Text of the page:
Matthias Weischer

  • CV
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Born in 1973 in Elte, Westphalia. Lives and works in Leipzig.

Rooms devoid of people—inside a house or embedded in a landscape—are the primary theme in the works of Matthias Weischer, who gained an international reputation at a very early stage in his career. Even before he completed his studies at the Academy of Visual Arts (HGB) in Leipzig, from which he graduated as a master student of Sighard Gille in 2003, his works were being presented in numerous exhibitions in Germany and abroad. This was followed by various prizes, awards, and scholarships, including a work grant at the renowned Villa Massimo in Rome (2007).

In 2002, together with several former classmates, he co-founded the artist-run gallery Liga in Berlin. The rather heterogeneous group of young artists soon established itself under the label of the “New Leipzig School.” After two years, Weischer returned to Leipzig and moved into a studio in the “Baumwollspinnerei,” an old industrial cotton mill, which remains his work base to this day.

In his paintings, which are included in numerous private and public collections, Weischer creates collage-like, at times rather bleak and even depressing interiors, filled with objects that seem familiar from one’s own living environment, but that appear alien and out of place in this context. Emotions and memories are evoked, but remain indefinite. What do the furnishings of a room reveal about its function? What do objects say about their presumed owner? Weischer’s complex picture-puzzles are stage-like, whereby the main roles are played not by people, but rather by objects: things that are at times completely banal, and at other time symbolically charged, and appear to have been borrowed from an antiques shop or the pool of art history. It is thus not surprising that, in the past few years, Weischer has also worked in the theater as a set designer.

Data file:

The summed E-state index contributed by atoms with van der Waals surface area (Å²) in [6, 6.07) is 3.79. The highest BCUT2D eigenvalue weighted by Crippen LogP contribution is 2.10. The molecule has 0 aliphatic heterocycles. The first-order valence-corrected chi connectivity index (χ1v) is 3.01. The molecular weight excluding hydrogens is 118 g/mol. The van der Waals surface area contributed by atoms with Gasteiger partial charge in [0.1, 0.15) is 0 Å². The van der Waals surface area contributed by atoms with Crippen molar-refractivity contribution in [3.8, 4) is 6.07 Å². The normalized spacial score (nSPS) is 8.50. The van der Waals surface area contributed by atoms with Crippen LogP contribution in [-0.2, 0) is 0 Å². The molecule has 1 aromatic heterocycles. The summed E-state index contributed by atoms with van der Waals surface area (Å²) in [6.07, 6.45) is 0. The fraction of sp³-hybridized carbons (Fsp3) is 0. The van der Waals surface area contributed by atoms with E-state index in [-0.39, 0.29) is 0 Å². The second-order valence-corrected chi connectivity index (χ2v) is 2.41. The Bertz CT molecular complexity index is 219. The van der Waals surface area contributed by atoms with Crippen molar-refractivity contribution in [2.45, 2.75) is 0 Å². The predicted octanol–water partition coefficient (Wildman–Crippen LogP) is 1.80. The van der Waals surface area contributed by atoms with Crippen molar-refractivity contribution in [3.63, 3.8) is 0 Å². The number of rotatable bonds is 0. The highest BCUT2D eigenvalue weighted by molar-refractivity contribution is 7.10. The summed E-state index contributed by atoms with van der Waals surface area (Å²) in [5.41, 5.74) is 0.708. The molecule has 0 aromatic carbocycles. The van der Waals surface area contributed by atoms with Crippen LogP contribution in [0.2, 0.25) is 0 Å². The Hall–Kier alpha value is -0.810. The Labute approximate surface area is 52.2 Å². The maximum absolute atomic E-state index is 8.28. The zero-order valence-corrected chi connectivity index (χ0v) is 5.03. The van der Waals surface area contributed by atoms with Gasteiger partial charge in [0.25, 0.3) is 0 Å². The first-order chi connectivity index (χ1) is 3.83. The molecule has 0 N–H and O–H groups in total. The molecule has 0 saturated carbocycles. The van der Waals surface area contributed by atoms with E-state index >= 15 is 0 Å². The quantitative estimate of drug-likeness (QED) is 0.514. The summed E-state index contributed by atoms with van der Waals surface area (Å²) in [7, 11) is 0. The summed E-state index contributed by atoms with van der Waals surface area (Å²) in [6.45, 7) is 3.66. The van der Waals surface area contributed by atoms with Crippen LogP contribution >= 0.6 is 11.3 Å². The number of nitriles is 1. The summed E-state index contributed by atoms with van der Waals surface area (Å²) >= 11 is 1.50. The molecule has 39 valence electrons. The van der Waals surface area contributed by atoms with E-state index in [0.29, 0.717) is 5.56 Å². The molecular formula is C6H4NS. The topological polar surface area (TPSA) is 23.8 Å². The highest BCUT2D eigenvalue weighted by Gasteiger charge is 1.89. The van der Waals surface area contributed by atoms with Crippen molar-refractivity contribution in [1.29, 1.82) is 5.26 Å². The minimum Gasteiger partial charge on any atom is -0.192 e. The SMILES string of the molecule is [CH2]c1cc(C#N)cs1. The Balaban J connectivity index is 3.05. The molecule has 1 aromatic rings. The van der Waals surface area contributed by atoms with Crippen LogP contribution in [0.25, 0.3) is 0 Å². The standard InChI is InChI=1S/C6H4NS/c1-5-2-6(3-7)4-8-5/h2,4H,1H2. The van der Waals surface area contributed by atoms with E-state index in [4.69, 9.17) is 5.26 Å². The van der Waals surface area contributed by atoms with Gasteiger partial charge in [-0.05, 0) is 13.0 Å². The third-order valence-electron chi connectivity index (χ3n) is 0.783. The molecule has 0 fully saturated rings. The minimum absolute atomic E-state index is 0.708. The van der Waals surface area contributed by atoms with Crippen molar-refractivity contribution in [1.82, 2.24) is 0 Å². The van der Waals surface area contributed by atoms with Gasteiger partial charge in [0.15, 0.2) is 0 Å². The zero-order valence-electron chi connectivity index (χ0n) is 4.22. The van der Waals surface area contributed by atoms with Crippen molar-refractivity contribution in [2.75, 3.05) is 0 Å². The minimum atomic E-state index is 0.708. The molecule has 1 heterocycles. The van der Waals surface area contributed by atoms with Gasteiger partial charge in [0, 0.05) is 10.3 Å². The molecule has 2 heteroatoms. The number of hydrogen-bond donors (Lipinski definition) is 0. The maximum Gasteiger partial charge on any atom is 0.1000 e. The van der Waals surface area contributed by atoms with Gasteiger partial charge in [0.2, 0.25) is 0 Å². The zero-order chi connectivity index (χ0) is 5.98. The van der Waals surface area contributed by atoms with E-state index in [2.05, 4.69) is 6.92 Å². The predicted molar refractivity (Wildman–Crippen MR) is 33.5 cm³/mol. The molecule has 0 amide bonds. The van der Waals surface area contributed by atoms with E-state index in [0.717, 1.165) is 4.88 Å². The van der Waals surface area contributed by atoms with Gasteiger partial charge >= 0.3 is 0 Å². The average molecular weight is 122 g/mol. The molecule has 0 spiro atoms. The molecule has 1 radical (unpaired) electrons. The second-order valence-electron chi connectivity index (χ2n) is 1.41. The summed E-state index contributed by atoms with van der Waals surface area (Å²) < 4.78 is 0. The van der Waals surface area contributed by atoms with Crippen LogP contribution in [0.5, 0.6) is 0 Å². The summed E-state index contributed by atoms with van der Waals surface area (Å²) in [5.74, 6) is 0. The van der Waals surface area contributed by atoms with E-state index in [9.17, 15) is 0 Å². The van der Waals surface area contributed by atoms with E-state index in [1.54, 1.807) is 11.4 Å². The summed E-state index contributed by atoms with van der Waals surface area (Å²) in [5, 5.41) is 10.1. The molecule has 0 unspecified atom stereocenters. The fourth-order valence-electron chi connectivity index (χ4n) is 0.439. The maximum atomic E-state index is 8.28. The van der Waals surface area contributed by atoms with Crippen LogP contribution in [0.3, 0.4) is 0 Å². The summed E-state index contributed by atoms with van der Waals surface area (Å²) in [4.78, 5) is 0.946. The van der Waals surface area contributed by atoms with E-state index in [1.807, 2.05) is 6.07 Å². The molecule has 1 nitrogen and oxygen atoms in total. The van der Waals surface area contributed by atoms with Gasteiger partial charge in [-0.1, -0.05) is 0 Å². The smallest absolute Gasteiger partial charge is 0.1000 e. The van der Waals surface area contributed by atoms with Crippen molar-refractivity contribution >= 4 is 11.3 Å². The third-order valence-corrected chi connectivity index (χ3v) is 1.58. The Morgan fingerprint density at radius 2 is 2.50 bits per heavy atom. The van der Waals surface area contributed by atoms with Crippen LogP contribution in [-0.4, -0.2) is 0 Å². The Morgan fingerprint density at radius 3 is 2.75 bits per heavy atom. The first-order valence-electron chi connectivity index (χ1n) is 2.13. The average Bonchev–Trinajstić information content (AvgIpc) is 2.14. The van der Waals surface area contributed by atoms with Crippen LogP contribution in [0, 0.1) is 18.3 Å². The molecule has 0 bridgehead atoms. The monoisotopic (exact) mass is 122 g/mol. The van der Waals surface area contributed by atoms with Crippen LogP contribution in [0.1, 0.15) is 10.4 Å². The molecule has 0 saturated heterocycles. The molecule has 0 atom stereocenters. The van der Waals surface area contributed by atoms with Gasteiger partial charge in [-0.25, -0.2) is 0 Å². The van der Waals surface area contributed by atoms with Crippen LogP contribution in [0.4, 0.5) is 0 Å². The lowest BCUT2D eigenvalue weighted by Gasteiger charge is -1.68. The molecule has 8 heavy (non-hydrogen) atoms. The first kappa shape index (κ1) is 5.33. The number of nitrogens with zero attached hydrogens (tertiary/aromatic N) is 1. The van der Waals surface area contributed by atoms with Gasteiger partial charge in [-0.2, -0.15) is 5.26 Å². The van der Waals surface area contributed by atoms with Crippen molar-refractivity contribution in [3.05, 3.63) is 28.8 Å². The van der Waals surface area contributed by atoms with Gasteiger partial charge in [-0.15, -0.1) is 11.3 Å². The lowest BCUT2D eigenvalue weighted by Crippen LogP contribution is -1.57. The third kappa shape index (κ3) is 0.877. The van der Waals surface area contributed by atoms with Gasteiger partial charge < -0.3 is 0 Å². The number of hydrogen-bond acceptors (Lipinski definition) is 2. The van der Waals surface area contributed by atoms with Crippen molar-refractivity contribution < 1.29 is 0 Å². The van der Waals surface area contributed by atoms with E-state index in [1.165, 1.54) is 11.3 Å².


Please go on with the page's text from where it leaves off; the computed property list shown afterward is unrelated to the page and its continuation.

Weischer also always makes the object nature of his paintings themselves the theme of his works by blurring the boundaries between representational and abstract painting and also integrating sculptural elements. Time and again, illusionistic space is thus sensitively disrupted. Weischer’s interiors are not self-contained peep-show pictures, but rather intelligent mental games referring back to the medium of painting itself.